BERLIN: Facebook came under fresh pressure in Germany Thursday after authorities reopened a probe into the website's facial recognition software which they say violates the privacy of its users.
The head of the data protection office in the northern city of Hamburg, Johannes Caspar, said he would resume an investigation launched against Facebook more than a year ago but suspended in June.
Caspar agreed at the time to let negotiations between Facebook and Irish authorities about the software run their course, in the hope that the US-based company would accept stricter terms for the use of such data in Europe.
Facebook's European operations are based in Ireland.
"This hope has only been partially fulfilled," he said in a statement. "The potential for abuse with a biometric database is immense."
He accuses the online social network of contravening European privacy laws with its system for registering the faces of users in photographs posted on the site.
Facebook, which began using the software last year, had pledged to stop using it on new users but declined to make other concessions, Caspar said.
"Thus the existing database of biometric data, established without the consent of those affected, remains illegal," he said, citing an EU review in March.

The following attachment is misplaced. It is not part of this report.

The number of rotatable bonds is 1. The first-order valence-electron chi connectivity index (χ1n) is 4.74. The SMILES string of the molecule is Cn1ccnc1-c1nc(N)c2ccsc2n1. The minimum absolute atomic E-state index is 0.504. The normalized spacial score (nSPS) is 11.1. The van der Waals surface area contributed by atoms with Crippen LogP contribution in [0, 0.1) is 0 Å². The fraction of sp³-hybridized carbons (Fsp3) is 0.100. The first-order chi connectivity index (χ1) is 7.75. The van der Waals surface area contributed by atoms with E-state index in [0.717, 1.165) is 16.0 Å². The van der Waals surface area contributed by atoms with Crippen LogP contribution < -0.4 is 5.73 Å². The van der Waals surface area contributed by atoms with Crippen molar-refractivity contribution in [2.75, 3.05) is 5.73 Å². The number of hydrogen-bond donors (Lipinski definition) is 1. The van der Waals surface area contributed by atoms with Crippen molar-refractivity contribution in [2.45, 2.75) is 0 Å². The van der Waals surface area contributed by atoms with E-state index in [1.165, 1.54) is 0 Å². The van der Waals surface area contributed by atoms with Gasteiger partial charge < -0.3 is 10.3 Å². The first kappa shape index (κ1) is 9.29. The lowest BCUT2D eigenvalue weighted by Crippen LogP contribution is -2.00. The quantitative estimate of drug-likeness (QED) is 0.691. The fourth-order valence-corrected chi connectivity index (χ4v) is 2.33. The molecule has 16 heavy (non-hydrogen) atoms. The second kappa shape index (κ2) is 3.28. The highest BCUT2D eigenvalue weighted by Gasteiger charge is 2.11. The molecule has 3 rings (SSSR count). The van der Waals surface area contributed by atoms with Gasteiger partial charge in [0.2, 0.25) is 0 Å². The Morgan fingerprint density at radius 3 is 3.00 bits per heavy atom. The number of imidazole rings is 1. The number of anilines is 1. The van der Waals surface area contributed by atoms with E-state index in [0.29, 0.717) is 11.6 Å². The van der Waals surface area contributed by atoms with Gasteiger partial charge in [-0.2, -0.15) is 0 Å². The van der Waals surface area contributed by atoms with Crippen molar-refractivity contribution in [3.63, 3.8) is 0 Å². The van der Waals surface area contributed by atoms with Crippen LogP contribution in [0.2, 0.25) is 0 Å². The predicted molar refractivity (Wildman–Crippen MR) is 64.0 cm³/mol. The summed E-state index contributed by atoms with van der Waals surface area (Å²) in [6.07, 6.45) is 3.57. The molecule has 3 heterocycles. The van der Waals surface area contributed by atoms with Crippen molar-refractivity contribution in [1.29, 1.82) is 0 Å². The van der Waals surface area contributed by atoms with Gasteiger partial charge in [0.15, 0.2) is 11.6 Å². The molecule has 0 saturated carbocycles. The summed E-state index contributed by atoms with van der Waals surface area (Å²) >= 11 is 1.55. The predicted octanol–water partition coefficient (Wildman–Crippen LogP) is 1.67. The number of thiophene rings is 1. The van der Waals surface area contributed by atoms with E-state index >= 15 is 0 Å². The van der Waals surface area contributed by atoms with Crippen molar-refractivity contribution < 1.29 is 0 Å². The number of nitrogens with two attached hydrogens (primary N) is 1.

Caspar said he still aimed to reach a negotiated settlement with the company, with the "minimum requirement" being that users either give their consent to their images being kept in Facebook's database or they must be destroyed.
In December, Ireland's Data Protection Commissioner (DPC) said after an initial audit that Facebook had to better explain to users what happens to their personal data and give them more control.
The DPC has pledged to issue a full updated report by October.
Germany has some of Europe's strictest privacy laws due to the abuses under its Nazi and communist dictatorships.
In 2010, it took fellow Internet giant Google to task for its Street View service featuring interactive maps with links to recent photos of homes and businesses.
As a special concession to these concerns, Google allowed Germans to "opt out" of the service, promising to pixelate their houses or shops.